In this circumstance, even when the fiberglass insulation looks clean, I often find high levels of Penicillium sp. or Aspergillus sp. in this material. Comparison tests of fiberglass which is new at a building supply store or in homes where the insulation has not been wet nor infested with rodents or other pests, mold is rarely a problem.
The photo at above right shows a very dense presence of Pen/Asp spores and spore chains as well as a portion of a conidiophore (lower left) in this insulation test sample, indicating that mold appeared to be growing in the insulation, not simply accumulated there from another building mold reservoir.
[Click to enlarge any image]
Above: white "growth" found on the interior surface of fiberglass-lined HVAC ducts in a home in Atlanta, GA in 2016. Look closely to see the presence of clear adhesive tape being used to collect a sample from this surface to permit laboratory analyais.
Samples from this fiberglass duct were examined in our InspectApedia.com forensic laboratory. Below: an example of lab test results included these:
Above first photo, sample 2, Aspergillus sp. conidiophore and hyphae at upper left, Penicillium conidiphore at lower right.
Above second photo sample 2, Cladorporium sp. in dense fungal growth on the surface.
Details of this air duct mold contamination study are found at FIBERGLASS AIR DUCT MOLD TEST
Just below is an individual Curvularia-like mold spore to the left of what is probably a fragment of gypsum or drywall material.
More subtle in this photo are individual Penicillium/Aspergillus mold spores. Small and colorless these are harder to see unless the microscopist takes care and time. The combination of these particles in a vacuum sample of fiberglass insulation suggests that this insulation became contaminated by airborne debris, perhaps during demolition of moldy drywall.
Below is a large hyphal fragment in fiberglass insulation; from this observation we can be confident that wet conditions and growing mold have been present in the building where this sample was collected. The image does not mean that this fungus was necessarily growing in or on the fiberglass itself.
Below are multiple Stachybotrys chartarum mold spores in a fiberglass insulation sample nd in the background I see some colorless Pen/Asp spores as well. This sample strongly suggests that there has been demolition of moldy materials, probably drywall, in the area where this fiberglass was exposed.
There is no evidence that these fungi are growing on or in this particular insulation sample. Any thick fibrous material can collect airborne particles and can be difficult or impossible to clean completely. This fiberglass insulation should be discarded.
Below my photo illustrates a short three-spore chain of Penicillium or Aspergillus mold spores. These fungal contaminants are a particular concern because their small size (often in the 1u range) means they can be inhaled deeply into the lungs.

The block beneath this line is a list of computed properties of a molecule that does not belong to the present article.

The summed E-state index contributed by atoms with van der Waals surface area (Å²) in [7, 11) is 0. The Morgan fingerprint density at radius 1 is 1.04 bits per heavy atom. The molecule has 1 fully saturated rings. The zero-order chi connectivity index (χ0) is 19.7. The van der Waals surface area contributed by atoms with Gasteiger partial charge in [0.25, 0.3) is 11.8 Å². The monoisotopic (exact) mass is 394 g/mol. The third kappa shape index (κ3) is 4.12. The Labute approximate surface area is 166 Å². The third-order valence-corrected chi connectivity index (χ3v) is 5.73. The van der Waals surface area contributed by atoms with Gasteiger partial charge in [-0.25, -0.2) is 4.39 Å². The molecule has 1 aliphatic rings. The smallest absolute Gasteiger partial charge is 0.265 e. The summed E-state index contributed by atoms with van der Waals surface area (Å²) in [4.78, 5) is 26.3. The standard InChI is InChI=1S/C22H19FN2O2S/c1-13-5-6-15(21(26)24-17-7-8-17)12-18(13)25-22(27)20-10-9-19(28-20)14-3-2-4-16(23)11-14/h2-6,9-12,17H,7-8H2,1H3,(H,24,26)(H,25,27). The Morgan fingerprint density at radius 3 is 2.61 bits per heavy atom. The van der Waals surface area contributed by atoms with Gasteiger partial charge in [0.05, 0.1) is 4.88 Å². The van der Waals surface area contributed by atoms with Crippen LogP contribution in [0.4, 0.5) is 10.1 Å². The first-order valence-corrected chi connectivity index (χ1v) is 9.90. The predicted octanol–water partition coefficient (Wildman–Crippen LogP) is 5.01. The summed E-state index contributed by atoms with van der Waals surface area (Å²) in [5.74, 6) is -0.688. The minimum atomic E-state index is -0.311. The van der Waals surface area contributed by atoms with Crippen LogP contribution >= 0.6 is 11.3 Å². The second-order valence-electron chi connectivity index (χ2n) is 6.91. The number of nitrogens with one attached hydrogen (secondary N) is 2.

High exposure levels, or repeated exposure to high levels of this type of airborne mold can cause serious illness such as Aspergillosis.
See ASPERGILLOSIS for details.
Because these spore chains are very fragile and break into individual spores quickly when airborne, when we find a spore chain of Penicillium or Aspergillus mold in an environmental sample I am confident that there has been or is currently nearby active growth of one or both of these mold genera/species.
I have on occasion found actual Penicillium or Aspergillus mold conidiophores growing in fiberglass insulation (as well as on or in a very large number of other building materials). These mold contamination problems occur in buildings that have been wet, flooded, or occasionally subject to very high humidity.
For buildings which do not have other known mold reservoirs, special attention needs to be given to inspecting and testing for problematic mold in
What can be tricky in investigations of mold contamination in building insulation is that severely mold-contaminated fiberglass insulation may look pretty clean to the naked eye.
Special vacuum and agitation methods are needed to sample and test this material and special care is needed in choosing the sample or test location when looking for mold in fiberglass or other building insulation.
The left photo above shows clean fiberglass insulation fragments (taken from a sample of new fiberglass building insulation).
The right photo of a sample collected from fiberglass insulation in an older building exposed to moisture and leaks shows a high level of particulate debris, almost certainly including organic debris such as skin cells, animal hair (FIBER & HAIR IDENTIFICATION), and insect fragments which can form a base for mold growth.